Telomere shortening in neurological disorders: An abundance of unanswered questions

Erez Eitan, Emmette R. Hutchison, Mark P. Mattson

Research output: Contribution to journalArticlepeer-review

82 Scopus citations


Telomeres, ribonucleoprotein complexes that cap eukaryotic chromosomes, typically shorten in leukocytes with aging. Aging is a primary risk factor for neurodegenerative disease (ND), and a common assumption has arisen that leukocyte telomere length (LTL) can serve as a predictor of neurological disease. However, the evidence for shorter LTL in Alzheimer's and Parkinson's patients is inconsistent. The diverse causes of telomere shortening may explain variability in LTL between studies and individuals. Additional research is needed to determine whether neuronal and glial telomeres shorten during aging and in neurodegenerative disorders, if and how LTL is related to brain cell telomere shortening, and whether telomere shortening plays a causal role in or exacerbates neurological disorders.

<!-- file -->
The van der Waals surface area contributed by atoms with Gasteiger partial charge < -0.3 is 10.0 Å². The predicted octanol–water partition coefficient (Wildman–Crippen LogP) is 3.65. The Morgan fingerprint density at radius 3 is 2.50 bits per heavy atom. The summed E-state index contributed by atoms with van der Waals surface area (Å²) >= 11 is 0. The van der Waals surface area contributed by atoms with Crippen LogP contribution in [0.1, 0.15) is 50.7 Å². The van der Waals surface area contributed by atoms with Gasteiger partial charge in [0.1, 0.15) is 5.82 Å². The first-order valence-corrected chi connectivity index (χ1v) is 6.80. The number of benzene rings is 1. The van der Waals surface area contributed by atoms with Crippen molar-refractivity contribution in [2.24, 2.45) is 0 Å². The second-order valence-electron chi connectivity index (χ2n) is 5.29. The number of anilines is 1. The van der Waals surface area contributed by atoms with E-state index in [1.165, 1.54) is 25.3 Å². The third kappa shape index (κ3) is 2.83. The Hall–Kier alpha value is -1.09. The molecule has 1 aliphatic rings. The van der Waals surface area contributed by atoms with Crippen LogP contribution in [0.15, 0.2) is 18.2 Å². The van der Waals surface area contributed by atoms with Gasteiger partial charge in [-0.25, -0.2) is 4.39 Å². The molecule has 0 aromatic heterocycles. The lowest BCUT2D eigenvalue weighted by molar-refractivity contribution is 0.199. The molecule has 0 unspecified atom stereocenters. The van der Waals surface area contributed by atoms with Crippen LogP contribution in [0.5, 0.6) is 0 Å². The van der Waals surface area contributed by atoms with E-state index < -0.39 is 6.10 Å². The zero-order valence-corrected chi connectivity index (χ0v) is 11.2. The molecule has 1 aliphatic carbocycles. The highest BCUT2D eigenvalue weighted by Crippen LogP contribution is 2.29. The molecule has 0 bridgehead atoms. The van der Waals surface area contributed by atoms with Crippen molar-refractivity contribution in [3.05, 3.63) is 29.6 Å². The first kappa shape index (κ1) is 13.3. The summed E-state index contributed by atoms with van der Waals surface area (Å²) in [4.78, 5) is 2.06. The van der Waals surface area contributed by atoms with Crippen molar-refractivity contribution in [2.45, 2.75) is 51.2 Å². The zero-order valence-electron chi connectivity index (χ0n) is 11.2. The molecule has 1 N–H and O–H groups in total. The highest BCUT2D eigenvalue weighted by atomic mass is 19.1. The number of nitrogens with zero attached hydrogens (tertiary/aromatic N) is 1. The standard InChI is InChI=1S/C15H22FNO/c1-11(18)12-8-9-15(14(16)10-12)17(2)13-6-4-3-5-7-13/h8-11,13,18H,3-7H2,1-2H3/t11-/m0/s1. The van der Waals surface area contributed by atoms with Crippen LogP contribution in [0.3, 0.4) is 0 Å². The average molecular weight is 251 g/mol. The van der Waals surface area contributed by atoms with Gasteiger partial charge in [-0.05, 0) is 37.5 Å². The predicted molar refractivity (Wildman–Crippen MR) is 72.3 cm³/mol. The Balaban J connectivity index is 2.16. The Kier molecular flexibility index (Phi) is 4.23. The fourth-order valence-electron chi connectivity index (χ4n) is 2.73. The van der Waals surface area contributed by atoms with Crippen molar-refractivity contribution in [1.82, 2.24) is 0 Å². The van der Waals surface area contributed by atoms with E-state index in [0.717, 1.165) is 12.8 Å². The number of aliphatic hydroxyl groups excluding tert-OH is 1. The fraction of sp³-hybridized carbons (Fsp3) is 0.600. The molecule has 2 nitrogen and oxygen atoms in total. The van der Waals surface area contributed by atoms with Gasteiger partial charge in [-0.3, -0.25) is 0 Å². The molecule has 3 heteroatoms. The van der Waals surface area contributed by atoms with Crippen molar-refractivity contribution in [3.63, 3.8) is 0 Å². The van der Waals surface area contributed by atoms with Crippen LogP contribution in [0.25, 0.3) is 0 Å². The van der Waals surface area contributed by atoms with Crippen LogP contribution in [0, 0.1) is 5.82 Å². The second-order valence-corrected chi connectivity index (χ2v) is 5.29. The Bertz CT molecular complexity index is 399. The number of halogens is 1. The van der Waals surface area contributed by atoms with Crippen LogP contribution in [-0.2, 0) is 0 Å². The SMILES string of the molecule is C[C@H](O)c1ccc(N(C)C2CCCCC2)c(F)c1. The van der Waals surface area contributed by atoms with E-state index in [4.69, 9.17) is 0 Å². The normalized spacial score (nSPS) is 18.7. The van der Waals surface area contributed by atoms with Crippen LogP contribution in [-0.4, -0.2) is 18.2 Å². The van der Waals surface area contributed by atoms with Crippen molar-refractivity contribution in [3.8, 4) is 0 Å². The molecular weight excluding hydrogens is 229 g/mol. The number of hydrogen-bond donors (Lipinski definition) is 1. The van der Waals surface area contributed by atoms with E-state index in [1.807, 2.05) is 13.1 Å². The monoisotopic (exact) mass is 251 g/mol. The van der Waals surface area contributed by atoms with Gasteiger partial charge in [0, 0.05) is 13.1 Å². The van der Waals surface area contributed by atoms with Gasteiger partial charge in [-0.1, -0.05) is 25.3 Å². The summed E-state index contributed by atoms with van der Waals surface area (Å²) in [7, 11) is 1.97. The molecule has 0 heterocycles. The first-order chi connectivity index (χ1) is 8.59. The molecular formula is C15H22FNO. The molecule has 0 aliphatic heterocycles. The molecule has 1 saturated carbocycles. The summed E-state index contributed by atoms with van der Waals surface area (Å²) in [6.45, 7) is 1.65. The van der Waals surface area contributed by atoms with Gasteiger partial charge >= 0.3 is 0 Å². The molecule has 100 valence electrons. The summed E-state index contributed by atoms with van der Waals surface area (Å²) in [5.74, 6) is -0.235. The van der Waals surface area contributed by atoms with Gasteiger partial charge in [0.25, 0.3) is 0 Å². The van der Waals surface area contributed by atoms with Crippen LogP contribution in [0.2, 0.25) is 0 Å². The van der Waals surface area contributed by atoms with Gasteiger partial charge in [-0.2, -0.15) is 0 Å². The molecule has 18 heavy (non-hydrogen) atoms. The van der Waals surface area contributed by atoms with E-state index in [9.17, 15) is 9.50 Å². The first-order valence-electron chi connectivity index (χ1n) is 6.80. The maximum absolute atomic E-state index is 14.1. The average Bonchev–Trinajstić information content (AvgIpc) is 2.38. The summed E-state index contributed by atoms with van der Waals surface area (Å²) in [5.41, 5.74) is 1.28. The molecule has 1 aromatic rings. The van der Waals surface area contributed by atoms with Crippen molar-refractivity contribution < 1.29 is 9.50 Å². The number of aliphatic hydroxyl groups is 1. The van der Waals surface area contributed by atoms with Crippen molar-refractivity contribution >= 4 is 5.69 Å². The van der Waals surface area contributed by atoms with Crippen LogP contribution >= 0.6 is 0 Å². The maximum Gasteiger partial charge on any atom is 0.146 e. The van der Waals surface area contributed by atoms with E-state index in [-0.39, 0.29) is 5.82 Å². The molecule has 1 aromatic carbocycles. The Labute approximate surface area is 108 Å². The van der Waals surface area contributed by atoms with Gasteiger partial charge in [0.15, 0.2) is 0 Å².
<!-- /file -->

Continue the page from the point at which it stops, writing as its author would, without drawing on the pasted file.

Original languageEnglish (US)
Pages (from-to)256-263
Number of pages8
JournalTrends in Neurosciences
Issue number5
StatePublished - 2014

ASJC Scopus subject areas

  • Neuroscience(all)
  • Medicine(all)


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